Volume No. 16 Issue No. 6 June 2019  

  What happens in Vegas really should stay in Vegas
  Mark Stoller

     Mark Stoller moved to Falcon in 2007. He and his wife, Andra, both U.S. Air Force veterans, enjoy life with their daughters, extended family and adopted rescue dogs in Latigo. Mark savors the privilege of his wife and daughters being his muse for topics, people to meet and places to investigate.

   We recently flew to Arizona to help Alex wrap up her first year of college, and we put her on a plane the next day to Scotland for a study-abroad experience. She had an outstanding first year and (proud dad moment) earned her spot on the Dean’s List both semesters. Thank goodness she takes after Andra!
   Looking back on our travels, flying wasn’t anywhere near as fun as it used to be. Back in the day when Andra and I both traveled extensively for our jobs, we could pack a large suitcase, show up an hour early, pass through security and even walk with each other to the gate.
   Sept. 11 changed everything and not always for the better. I agree with sacrificing some personal liberties for the pursuit of greater security — if it truly works. The Transportation Security Administration agents pulled our 13-year-old aside to inspect her travel-size package of wet wipes, and completely missed the pocket knife in my backpack.
   Speaking of security, we drove Alex’s car home via the Hoover Dam and Las Vegas. I was impressed by the level of monitoring and visible presence of agents around the dam.
   If you have the opportunity, take time to see and tour the incredible architecture of Hoover Dam. It was built during the Great Depression, and is called an arch-gravity dam. It is a narrowing upstream curve that directs most of the water against the canyon rock walls, which then provides the force to compress the dam. You can drive or walk across, take scenic photos and even toss a coin in the water after making a wish.
   Our next stop was the Las Vegas Strip. This huge, incredible hub of energy and activity hosts hotels with unique themes and attractions for both young and adult. We chose to go to the Luxor Hotel (pyramid-shaped with accompanying Egyptian design) for the Titanic exhibit. We were impressed as we ventured through the “inside” of the ship noticing the stark differences between third-and-first-class travel; read about passengers on board; viewed their personal effects; and saw a piece of the hull that was recovered from the ocean floor (2.5 miles down where the pressure is 6,000 pounds per square inch).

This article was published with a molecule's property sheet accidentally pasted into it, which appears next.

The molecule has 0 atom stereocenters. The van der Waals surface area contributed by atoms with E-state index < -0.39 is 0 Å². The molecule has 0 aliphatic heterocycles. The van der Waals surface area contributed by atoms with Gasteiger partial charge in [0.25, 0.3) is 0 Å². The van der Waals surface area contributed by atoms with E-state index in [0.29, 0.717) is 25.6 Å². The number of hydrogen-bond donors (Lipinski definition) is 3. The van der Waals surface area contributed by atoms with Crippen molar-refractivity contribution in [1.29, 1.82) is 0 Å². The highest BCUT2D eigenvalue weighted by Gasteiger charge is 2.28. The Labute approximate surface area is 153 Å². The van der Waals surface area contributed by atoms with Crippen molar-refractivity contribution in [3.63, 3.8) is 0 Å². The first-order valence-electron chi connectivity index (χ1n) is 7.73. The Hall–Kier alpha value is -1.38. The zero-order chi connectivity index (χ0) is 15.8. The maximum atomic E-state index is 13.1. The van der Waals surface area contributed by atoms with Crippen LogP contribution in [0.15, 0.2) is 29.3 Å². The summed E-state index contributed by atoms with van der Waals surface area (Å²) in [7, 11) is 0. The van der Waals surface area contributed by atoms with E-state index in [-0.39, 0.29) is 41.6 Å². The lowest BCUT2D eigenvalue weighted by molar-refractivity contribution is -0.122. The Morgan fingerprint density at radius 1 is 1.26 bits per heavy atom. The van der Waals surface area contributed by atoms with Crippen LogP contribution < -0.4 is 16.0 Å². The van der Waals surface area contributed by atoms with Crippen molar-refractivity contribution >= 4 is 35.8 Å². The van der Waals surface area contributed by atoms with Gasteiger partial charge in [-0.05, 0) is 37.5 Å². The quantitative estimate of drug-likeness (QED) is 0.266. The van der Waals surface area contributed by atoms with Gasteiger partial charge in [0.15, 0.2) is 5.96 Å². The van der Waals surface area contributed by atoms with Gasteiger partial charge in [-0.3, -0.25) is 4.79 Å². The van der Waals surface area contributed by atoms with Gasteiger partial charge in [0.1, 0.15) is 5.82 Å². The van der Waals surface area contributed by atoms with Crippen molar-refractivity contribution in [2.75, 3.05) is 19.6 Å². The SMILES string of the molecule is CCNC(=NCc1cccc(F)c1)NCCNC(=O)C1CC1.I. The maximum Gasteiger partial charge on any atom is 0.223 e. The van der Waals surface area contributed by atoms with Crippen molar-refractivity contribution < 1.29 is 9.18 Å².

Back on the Strip, people-watching is the thing to do. I am uncertain about the current fashion for men of all ages/races wearing tracksuits looking like mafioso Tony Soprano and his crew. There were pretty people dressed in a classy manner, normal people wearing normal clothes and a large number who dressed in such a way that left nothing to the imagination. I am all for individual expression, but geesh! You just cannot “un-see” some things!
   Considering the nickname, Sin City, our girls saw a little bit of that side, too. Random people tried to sell things; look-a-likes hustled for photo ops; one man was passed out, face down under a tree with an empty fifth of Jack Daniels next to him and his legs stretched out across the sidewalk; and young women in their 20s wearing nothing but G-strings, pasties and feathers beckoned people into hotels and casinos. This was during the middle of the day!
   Anyway, we, along with everyone else, just walked around them as if it was — dare I say — NORMAL.
   I am happy to be home in our once sleepy ranch town now turned burgeoning metropolis. Honestly, Las Vegas is fun and offers a great deal of experiences. However, the seedier side of Vegas should stay in Vegas, with the hope that it never finds a hold in Falcon.
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